This is a collection of plays by a “known-to-theatre-people” playwright, Naomi Wallace. Scott Cummings is a big proponent of her – after reading this collection, I feel slightly better than ambivalent about her. Some of the plays seemed forced, preachy… others were fascinating and engrossing.
The first play, “One Flea Spare,” is set in London during an outbreak of the plague. This was perhaps the strongest play of the bunch, moving at a rapid pace and providing an interesting (albeit weird) examination of class relations. It was like a fucked-up Sarah Ruhl play at times, to be honest. I found myself darkly enjoying it.
The second play is the titular one, the one required for class. It was pretty straightforward, a look at American/Arab relationships in the wake of the First Gulf War. I didn’t love it – but I enjoyed it. I think that my problem is that I rarely truly love shows that deal with the lives of soldiers because I feel like, so rarely, do they ever seem “right.” The Hurt Locker felt right. This play, the scenes with Carver and Remzi and their budding romance… none of it really felt right. It didn’t feel real. It felt a bit ethereal, really. Then, so did a lot of the play – there’s a ghost and a roving soul, for goodness sakes. I actually really liked those interactions and the way that it tied the Gulf War to Vietnam without seeming heavy-handed. THAT was the best thing I took away from this play.
The third play, “War Boys,” was unnecessary. It was about three young men out on the Mexican border doing the vigilante thing. Yes, sure, its an important topic and its good that playwrights are addressing it… but I just felt like this play didn’t really say anything. For a long time. It just felt sort of “whatever” – I very much wanted it to be over.
The fourth play was actually maybe my favorite… yeah, now that I think about it, it might have been. It was also the strongest: “Slaughter City”. Set in a meat processing plant, mostly, it deals with labor relations and strikes and things that actually affect a lot of people. There’s a weird subplot about this “Sausage Man” and his assistant (a baby he saved before the mother died) having some kind of power in these strike/labor situations. They come in and basically fuck things up – set fires, collapse mines, things like that. If I was reading a bit more closely, I’d probably have something more to say about it. Remo Airaldi, guest professor here at BC last semester and A.R.T. company member (well, at least he was – who knows what Diane’s doing with the company now), was in the US premiere at the A.R.T. so that’s cool. I’d like to look into this play further – I’d actually have rather read this than “In the Heart of America”.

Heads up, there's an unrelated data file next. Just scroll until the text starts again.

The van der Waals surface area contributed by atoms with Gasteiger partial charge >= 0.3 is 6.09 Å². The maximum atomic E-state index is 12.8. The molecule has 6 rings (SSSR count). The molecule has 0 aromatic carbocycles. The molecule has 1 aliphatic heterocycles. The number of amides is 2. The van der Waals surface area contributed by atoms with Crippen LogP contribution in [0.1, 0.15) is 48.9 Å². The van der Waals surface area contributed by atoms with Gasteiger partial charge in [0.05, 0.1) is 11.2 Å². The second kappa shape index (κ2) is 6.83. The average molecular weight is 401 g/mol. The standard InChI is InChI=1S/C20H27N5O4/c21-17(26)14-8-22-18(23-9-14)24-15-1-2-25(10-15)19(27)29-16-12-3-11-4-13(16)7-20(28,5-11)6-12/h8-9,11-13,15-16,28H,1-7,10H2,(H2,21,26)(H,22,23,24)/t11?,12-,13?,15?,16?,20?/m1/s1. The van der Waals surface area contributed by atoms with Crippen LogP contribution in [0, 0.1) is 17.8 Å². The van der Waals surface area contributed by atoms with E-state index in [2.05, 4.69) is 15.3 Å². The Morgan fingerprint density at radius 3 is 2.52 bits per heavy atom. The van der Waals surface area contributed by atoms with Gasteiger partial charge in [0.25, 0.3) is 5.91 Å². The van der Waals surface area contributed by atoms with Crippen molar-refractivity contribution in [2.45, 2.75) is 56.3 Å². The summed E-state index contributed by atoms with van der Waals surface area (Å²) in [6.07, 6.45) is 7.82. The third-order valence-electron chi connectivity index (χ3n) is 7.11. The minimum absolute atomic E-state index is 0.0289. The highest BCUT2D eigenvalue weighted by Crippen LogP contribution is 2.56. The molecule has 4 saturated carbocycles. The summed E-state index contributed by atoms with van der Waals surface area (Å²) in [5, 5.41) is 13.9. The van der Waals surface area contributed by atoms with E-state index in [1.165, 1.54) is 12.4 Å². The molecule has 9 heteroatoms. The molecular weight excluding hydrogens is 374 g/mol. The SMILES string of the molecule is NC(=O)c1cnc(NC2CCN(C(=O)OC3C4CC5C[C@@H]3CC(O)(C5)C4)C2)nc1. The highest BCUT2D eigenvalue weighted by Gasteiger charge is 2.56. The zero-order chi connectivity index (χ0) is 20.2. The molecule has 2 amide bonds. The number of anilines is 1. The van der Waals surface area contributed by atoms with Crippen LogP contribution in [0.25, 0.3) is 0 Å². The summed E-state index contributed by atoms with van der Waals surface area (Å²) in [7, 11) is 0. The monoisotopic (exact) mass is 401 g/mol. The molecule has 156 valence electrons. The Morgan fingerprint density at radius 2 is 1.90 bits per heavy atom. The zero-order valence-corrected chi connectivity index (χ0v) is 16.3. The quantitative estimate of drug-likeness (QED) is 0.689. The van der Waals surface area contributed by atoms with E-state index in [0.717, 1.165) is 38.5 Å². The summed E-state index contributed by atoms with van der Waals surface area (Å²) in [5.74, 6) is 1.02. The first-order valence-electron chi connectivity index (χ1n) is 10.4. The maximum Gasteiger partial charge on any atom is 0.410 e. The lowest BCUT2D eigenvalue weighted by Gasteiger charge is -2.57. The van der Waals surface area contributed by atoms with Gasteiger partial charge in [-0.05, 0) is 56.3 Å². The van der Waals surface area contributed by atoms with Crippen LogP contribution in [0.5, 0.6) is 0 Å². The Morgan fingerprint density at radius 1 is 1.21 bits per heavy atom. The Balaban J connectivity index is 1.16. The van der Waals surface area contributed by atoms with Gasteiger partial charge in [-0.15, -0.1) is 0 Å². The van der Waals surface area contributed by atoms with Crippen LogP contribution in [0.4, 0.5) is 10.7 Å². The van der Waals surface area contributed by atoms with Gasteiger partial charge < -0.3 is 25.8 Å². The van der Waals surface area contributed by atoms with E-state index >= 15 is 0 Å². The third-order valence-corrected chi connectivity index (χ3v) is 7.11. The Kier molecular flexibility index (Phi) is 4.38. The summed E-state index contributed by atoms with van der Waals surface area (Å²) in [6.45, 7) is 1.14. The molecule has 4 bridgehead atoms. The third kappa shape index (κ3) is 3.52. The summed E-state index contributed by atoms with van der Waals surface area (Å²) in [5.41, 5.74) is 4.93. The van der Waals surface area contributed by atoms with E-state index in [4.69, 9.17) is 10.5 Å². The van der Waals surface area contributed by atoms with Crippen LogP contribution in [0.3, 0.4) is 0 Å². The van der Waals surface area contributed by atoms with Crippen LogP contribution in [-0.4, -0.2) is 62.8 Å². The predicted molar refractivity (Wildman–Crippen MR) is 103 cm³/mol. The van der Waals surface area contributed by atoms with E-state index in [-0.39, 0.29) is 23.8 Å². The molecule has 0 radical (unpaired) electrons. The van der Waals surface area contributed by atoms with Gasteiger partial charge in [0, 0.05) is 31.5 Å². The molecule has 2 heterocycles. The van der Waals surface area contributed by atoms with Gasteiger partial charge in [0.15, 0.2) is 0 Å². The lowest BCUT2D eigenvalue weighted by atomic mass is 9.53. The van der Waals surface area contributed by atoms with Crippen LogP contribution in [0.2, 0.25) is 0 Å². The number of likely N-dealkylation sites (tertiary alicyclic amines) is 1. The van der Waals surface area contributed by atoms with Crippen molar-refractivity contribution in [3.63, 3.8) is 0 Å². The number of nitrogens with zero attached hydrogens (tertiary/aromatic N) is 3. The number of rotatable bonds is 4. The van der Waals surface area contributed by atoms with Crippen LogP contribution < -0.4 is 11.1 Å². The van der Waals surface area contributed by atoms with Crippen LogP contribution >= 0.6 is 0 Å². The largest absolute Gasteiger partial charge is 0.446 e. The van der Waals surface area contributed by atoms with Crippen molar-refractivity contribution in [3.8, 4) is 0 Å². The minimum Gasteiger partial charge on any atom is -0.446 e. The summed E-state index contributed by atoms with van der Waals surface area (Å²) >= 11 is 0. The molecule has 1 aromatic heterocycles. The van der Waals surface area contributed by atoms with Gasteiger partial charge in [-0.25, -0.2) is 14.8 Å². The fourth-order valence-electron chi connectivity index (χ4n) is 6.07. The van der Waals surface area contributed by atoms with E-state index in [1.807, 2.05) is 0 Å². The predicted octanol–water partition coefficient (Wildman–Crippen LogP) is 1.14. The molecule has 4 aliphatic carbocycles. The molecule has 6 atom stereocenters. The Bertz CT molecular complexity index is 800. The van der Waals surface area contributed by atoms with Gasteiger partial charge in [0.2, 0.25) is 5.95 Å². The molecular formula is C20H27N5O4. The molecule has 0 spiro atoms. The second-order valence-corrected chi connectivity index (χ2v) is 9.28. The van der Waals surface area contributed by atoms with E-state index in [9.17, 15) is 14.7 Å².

The last play, “The Trestle at Pope Lick Creek” was boring. I won’t lie, I skimmed most of it. It just didn’t engross me at all – not enough to be repulsed from it, but I just didn’t really find it interesting. I predicted the ending and it seemed, well, kind of useless to me.
I miss being able to read for pleasure… but next up, Homebody/Kabul by Tony Kushner – I’ll DEFINITELY have something to say about that.